THIS week, the Scottish Conservatives got very exercised about a flag. The Scottish Conservatives care deeply about the Union flag, so deeply that it took them eight years to notice that the Scottish Government had changed its policy about flying the Union flag on royal occasions. But when they did notice, after the guidance to Scottish civil servants was updated to reflect the practice and policy of the past decade, they got extremely upset about it.

Those vile nationalists should be getting on with the day job and not obsessing about a flag, some nationalists screamed as they obsessed about a flag and didn’t get on with the day job of ensuring that the EU Withdrawal Bill complies with the devolution settlement.

Those vile Nats want to destroy our flag, screeched the right-wing press! If Thatniclasturgeon and Thatessempee get their way there won’t be any Union flags left in Scotland at all. Except those that are stamped on your new driving licence, fly at military parades, from Tory and Labour controlled council buildings, from Edinburgh Castle, beamed 200ft high on to the side of Castle Rock at the Tattoo, on Scottish produce in supermarkets, in the title sequence of every telly show called Great British something, at Rangers matches, Orange parades, fascist rallies, and on the social media avatars of all those people whose nationalism is better than other forms of nationalism by virtue of not being nationalist at all. But apart from that, totally eradicated.

The Conservatives, and their supporters in the right-wing press, are very quick to accuse supporters of independence of manufacturing grievances, and there they were blatantly manufacturing a grievance of their own.

It provided a convenient distraction for the anti-independence press, allowing them to give space to Murdo Fraser to vent his fury instead of having to concentrate on the abject failure of the British Government to respect the results of the 1997 and 2014 referendums and defend and protect the devolution settlement.

The stories in the right-wing press were followed by scores of racist comments directed at Scottish people. If the same comments were made by supporters of Scottish independence and directed at English people, there would be anguished articles all over the papers for weeks and special programmes on BBC Scotland about the cancer lurking at the heart of the independence movement.

But when racism is directed at Scottish people, it’s just a bit of banter and you’re a humourless Nat if you take it seriously. Anyway, it’s only vile cybernats who poison debate and lower the tone. The outrageous and offensive comments of a single independence supporter on social media are used by the anti-independence media to characterise the independence movement as a whole, but don’t you dare suggest that offensive comments from those opposed to independence should in any way be taken as characteristic of opponents of independence as a whole.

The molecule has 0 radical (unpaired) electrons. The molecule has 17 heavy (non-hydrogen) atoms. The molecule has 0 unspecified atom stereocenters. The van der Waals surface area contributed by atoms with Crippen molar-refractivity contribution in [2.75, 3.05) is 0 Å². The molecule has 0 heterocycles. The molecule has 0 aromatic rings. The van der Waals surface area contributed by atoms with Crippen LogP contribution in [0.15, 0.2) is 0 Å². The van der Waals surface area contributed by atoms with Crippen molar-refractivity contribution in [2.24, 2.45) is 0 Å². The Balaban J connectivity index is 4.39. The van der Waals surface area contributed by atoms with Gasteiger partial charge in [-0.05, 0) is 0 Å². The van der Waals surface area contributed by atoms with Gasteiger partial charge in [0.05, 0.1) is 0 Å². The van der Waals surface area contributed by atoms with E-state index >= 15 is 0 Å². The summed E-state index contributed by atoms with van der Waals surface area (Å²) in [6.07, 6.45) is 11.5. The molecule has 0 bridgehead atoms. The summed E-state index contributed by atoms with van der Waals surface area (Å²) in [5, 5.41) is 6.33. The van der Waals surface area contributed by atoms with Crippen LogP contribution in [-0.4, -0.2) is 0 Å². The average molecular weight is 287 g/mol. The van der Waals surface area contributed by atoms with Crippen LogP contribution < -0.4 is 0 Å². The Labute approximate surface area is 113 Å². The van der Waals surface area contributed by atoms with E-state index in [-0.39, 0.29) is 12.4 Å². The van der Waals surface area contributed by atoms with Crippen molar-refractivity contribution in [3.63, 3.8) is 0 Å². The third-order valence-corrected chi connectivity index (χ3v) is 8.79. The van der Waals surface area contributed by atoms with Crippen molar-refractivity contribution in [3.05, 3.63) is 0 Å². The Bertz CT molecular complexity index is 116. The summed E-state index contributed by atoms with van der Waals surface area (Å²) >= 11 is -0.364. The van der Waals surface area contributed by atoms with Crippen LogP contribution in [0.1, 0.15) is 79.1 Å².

Absolutely nothing had changed between last week – indeed last year – and this week, and yet there they were banging on about how the Scottish Government wants to extinguish a symbol of the British state, while the Conservative-run British state is seeking to undermine and traduce the devolution settlement and destroy Scottish political distinctiveness. That’s a whole lot more important than a flag.

In the very same week that the Conservatives got themselves all lathered up into an outrage over an entirely invented story, they say that they’re bringing in measures to tackle the proliferation of fake news in the media. I’m shocked and surprised that the Conservatives are hypocrites, said absolutely no one ever.

The harrumphing this week about the Union flag also exposes many of the hypocrisies lurking at the heart of the anti-independence project, not the least of which is the lie that it’s not nationalist. Getting angry about a perceived slight to a nationalist symbol is one of the definitions of nationalism. This week the Conservatives stand exposed – the campaign to defeat Scottish independence is at its core a nationalist project.

It’s one of the defining myths of British nationalism that somehow it’s not really nationalist at all. It’s not just the Tories who propagate this myth, Labour are pretty keen on it too. If Labour were not a nationalist party, their solidarity with working class people would extend further than the borders of the UK.

Their definition of solidarity includes workers in Dundee and Durham, but not those in Dublin. A Labour party which defends Brexit, like that of Jeremy Corbyn, is as British nationalist as the Conservatives.

So let’s stop pandering to them. As independence supporters we pander to the delusions of British nationalists by describing opponents of independence as Unionists, while describing supporters of independence as Scottish nationalists.

The Scottish constitutional debate is not a debate between nationalists and non-nationalists, it’s a debate between two different visions of what the nation of Scotland can be. So let’s not call opponents of independence Unionists any more. Let’s call them what they really are – British nationalists.